BY: Terry Brosnahan

There are signs of a recovery starting in wool markets.

A New Zealand crossbred wool exporter is confident the market bottom has been reached and it is only a matter of time before prices lift substantially.

Bloch & Behrens general manager Palle Pedersen said for the past few months there had been positive signs among his European customers. Boch & Behren are the export arm of PGG Wrightson.

Activity had lifted in the domestic carpet and textile market. One reason was people cannot travel overseas to holiday so with the saved money they have chosen to renovate their houses.

Pedersen said India had bought a lot more coarse wool mainly because it was so cheap. It had bought more than China.

The drop in prices was due to a lack of promotion and Covid-19. Demand had been slipping for years because there had been no promotion. Covid-19 stopped manufacturing for a couple of months and created a huge backlog of wool. The demand for commercial carpet from airlines, hotels and cruise ships had collapsed.

A lot of the industry expectation for a strong recovery was based on Covid-19 vaccines becoming readily available around the world. If this happens and vaccination becomes compulsory then demand from the other strong wool customers should rise.

There is a fear that with the low prices farmers would cut harvesting costs by hiring fewer shed hands and shearing patterns. Shearing costs rose about 25% several years ago.

Shearing will be annually, creating longer, lower-quality fleeces.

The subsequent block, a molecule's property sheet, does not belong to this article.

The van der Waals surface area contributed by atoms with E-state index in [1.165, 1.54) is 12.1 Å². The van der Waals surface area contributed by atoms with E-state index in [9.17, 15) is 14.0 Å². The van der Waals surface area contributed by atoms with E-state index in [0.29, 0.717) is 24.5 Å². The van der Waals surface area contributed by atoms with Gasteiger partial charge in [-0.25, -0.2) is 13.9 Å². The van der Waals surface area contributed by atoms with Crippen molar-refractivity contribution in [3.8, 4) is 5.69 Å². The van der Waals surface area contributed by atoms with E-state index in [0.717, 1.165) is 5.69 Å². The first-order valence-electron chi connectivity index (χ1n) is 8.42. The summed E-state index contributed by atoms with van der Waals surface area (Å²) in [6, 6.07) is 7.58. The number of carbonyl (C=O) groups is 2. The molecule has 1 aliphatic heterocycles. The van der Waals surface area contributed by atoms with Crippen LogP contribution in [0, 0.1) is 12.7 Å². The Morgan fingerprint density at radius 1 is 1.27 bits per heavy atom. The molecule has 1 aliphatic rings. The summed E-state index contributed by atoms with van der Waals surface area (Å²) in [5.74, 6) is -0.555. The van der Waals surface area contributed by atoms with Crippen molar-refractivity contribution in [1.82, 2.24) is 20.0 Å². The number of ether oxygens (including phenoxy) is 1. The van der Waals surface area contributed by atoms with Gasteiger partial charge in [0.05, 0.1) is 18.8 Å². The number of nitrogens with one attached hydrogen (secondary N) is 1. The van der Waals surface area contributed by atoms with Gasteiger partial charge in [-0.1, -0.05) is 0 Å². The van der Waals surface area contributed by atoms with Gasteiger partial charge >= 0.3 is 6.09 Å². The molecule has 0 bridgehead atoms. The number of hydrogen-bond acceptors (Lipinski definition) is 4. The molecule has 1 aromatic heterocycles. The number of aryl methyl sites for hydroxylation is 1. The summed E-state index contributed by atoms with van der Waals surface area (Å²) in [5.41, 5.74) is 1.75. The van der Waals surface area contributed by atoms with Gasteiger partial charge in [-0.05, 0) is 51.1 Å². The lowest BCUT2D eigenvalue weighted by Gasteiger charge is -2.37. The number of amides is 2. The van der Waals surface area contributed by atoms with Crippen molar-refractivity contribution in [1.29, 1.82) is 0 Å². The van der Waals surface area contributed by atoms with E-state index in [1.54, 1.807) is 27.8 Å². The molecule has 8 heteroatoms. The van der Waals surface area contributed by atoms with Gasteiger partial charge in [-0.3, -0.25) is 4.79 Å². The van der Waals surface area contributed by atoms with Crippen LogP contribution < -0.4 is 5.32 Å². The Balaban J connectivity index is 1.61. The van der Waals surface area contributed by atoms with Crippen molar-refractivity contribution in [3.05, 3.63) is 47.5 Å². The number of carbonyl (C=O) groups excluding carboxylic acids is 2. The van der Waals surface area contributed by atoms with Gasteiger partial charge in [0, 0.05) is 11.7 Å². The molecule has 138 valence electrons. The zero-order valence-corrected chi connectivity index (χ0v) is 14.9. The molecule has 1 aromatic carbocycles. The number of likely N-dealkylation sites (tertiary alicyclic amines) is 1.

Pedersen said there had not been a huge drop in quality. Certainly there had not been the attention to detail when it comes to shed preparation.

A merchant, who didn’t want to be named, said his firm had been hit hard by the collapse in prices but they will survive. Unlike other firms they work off a 4% margin of the price, not a price per kilogram.

Segard Masurel’s Feilding rep Andy Price said farmers were cutting costs to counter the low prices. They are dropping the extra shed hand instead of paying $40/hour to gain an extra 10-20c a kilogram. They can also put two-tooth and ewes’ wool together to save on test charges unless there is a big difference in wool length.

Farmers shearing 12 months instead of eight will encounter more animal health problems. Price said by the time a farmer had ewes in full wool die from lying on their backs and paid for a full belly crutch at $2/ewe, paying about $5/ewe for shearing looked more reasonable.

“Farmers are trying different things and there is a lot of talk about going to woolless sheep.”

During the winter the price started to move off the bottom of $1/kg greasy and rose to $1.60-$1.70/kg.

Price said this was because of a rise in demand for carpets and textiles in the domestic market. Just like the United Kingdom, Kiwis couldn’t fly anywhere so spent the money on their homes.

Buyer and exporter Yaldhurst Wools Owner John Brett said the UK was still taking their strong wool and his costs were under control.

Yaldhurst is also doing its bit to boost wool sales by importing wool coffins.

Brett said they sell about a 100 coffins a year to undertakers.

Southland wool merchant Grant Baker of Baker Wools Winton has started buying dags again because of the demand for the manure and paying 5-10c/kg to farmers.

A Canterbury merchant says he is still buying dead wool and dags as a favour to farmer clients.

Price said they were paying 20c/kg for dags and 60c/kg oddments, but at $10/fadge it was hardly worth a farmers’ time.